The French revolution started in 1789, but lasted until 1799 when Napoleon took over and restored order.

The revolution began in Paris, and because Paris is the capital of France, that is where the political power is, most of the revolution’s main events occurred in Paris. Do you want to know more about the French Revolution? Then read on to learn about the Paris of the Revolution.

Concorde Square


Paris of the Revolution

The Concorde square was called ‘square of the revolution’ during the French revolution. Many people were guillotined on this square, including King Louis XVI and his wife Queen Marie-Antoinette.

Did you know that the King and the Queen had gotten married at the same place? The Concorde square is definitely part of the Paris of the Revolution, even though the obelisk and the buildings you see today were built after.



Maybe the most iconic place of the Paris of the Revolution, the Bastille was the main royal prison of Paris. It was thus the symbol of the King’s absolute power: he could put anyone he wanted in prison, without trial.

On the 14th July 1789, the revolutionary stormed the Bastille, hoping to find gunpowder. This event is really symbolic of the revolution; the 14th of July is today France’s national day.

It was however quite a bloody episode: the soldiers guarding the prison were quickly outnumbered, and the head of the governor of the Bastille was carried around in the streets of Paris on a spike. The Bastille was then completely destroyed, if you are looking for remains, go underground in the Metro station of line 5.

The Tuileries


Only the Tuileries gardens are left today. But at the time of the revolution, there was also a Tuileries Palace, closing the courtyard of the Louvre. The palace was stormed in 1792, as the revolutionary wanted to capture the King (they failed, as the King was at the National Assembly).

By standing in the eastern part of the Tuileries gardens, you experience a little of the Paris of the Revolution, as it is where the battle for the Tuileries Palace occurred.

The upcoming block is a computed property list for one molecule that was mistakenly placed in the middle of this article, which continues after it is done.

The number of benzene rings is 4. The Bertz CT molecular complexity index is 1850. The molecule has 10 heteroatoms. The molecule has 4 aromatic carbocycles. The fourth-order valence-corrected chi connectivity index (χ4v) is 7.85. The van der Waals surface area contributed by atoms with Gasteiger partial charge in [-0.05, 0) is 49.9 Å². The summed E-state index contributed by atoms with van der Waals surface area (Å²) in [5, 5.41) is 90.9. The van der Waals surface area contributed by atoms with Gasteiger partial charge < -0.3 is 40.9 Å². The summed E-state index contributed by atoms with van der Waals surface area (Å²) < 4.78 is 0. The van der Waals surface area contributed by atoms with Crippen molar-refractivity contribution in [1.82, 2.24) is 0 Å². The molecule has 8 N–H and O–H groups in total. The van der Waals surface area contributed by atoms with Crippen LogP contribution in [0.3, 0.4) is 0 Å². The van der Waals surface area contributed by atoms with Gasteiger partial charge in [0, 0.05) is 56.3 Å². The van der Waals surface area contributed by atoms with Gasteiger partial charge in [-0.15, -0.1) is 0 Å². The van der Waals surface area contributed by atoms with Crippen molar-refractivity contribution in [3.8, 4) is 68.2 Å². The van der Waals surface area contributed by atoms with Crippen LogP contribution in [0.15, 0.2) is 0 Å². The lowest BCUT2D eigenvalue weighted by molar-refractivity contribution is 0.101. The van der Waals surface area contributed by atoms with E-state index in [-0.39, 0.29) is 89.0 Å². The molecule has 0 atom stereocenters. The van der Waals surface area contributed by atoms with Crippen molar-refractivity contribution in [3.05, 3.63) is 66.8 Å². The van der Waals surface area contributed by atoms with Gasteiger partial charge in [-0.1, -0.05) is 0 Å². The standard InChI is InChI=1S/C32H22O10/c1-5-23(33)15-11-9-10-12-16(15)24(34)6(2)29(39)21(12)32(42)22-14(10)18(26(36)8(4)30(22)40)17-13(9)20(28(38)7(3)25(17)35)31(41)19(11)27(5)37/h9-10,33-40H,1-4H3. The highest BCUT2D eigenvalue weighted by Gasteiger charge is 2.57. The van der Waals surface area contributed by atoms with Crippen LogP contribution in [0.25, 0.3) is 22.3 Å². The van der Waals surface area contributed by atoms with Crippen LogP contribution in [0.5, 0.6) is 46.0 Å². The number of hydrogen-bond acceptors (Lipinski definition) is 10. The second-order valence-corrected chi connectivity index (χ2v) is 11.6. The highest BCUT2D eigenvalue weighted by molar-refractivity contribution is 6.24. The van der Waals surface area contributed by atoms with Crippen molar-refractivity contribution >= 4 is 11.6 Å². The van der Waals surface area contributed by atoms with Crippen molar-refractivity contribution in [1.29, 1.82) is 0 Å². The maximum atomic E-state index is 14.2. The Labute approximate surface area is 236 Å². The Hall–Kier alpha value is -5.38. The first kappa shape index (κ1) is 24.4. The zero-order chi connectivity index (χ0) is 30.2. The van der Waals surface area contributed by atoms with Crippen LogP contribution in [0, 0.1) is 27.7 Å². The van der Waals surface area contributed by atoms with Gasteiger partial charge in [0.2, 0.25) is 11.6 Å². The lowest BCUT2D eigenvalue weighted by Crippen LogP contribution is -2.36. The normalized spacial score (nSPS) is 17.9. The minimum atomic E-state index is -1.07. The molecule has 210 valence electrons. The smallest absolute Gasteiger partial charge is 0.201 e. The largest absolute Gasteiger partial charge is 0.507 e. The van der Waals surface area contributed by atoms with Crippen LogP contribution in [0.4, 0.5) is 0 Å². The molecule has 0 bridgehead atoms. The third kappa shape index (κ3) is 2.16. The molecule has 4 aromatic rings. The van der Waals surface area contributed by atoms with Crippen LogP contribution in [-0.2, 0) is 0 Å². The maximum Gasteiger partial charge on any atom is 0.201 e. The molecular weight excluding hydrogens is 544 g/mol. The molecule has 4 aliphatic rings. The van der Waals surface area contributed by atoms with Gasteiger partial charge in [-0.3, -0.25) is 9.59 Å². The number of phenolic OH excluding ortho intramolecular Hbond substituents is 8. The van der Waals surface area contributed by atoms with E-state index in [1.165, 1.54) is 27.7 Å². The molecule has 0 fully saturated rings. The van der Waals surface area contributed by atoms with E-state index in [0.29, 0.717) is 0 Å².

The Palace of Versailles is also one of the iconic places of the French Revolution. Located in the suburbs of Paris, you should also include it in the Paris of the Revolution. It is in the Palace of Versailles that, in 1789, the revolution started.

It is where the King conveyed the three orders (the nobles, the clergy, and the third-estate) to discuss financial reforms. As the third-estate could not obtain what it wanted, they started the revolution by writing a constitution for France and by forcing the King to sign it.

The National Assembly


The building of the National Assembly is called the Bourbon Palace. It used to be a private Palace, before it became the building for the French Parliament during the Revolution in 1795. This is where many iconic reforms of the revolution were debated, so you can include it in your list of the Paris of the Revolution.

The Champs de Mars


The Champs de Mars is where, on the 14th of July 1790, was held the fête de la federation, a feast to celebrate the reconciliation of the King with the people (which did not last very long). This is how the celebrations of the 14th of July started. It was thus a very important place for the Paris of the Revolution.

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